Friday, April 15, 2011


The word ethambutol is made by the combination of “ethyl” + “amine” + “butanol”. It is bacteriostatic in nature.

Mechanism of action:
It causes inhibition of mycobacterial arabinosyl transferases which is involved in polymerization reaction of arabinoglycan, which is an essential component of mycobacterial cell wall.
It is also thought to inhibit RNA synthesis.

It is well absorbed from the gut. It is well distributed throughout the body. Peak level of 2-5 μg/ml is achieved in 2-4 hours. It can cross the blood brain barrier when the meninges is inflamed. 20% percent of the metabolites are excreted in feces and 50% is excreted in urine.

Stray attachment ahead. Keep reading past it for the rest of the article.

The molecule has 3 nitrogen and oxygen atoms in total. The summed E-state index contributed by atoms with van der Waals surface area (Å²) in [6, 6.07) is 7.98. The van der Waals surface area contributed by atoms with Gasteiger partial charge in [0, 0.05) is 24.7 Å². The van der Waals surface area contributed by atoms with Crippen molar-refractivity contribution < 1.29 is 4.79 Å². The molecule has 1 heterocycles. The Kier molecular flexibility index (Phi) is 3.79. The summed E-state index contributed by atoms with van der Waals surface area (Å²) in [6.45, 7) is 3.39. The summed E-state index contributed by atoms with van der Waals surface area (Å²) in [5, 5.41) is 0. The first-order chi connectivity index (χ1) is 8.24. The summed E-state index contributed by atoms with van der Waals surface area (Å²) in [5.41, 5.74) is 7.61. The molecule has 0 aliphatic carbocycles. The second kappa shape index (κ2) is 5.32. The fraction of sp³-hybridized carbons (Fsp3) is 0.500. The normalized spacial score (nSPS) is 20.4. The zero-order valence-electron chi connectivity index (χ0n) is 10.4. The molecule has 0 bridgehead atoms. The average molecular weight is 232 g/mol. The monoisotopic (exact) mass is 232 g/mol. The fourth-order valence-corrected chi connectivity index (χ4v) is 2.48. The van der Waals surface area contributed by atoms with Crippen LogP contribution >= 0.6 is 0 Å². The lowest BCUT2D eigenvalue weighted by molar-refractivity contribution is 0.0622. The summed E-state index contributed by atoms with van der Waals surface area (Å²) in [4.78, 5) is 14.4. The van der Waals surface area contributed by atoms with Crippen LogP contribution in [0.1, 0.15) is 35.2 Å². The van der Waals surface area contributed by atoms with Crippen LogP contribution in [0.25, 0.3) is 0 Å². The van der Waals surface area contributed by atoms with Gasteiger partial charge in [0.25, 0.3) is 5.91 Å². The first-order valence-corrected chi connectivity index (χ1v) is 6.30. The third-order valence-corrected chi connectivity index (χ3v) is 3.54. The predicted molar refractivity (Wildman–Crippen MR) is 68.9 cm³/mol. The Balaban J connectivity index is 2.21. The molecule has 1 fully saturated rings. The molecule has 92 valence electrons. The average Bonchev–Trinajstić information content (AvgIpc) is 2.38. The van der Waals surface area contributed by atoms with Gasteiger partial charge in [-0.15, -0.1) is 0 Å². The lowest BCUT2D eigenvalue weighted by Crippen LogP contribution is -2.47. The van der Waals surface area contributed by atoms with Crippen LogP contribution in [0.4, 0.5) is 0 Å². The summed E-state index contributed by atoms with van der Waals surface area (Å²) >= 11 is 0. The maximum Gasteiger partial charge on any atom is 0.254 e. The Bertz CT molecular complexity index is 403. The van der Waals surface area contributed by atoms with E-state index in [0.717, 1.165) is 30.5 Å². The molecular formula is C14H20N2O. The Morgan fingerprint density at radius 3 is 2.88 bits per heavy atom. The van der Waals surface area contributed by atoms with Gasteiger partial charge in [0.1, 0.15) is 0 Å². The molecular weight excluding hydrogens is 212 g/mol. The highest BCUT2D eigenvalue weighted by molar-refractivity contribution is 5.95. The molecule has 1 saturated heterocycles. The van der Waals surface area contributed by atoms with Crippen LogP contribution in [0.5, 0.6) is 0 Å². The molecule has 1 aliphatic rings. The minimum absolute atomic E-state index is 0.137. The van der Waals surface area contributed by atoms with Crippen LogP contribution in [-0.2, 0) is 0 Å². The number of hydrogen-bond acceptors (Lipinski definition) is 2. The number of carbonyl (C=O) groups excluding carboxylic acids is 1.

Therapeutic uses:
Ethambutol is found to be more effective against M. tuberculosis and M. kansasii.

It can be used for tuberculous meningitis.

Its usual dose is 15mg/kg/day.

Adverse effects:
It may cause fever and skin rashes. It may cause optic neuritis and reduction in visual acuity. It may also cause a loss of red and green color discrimination.
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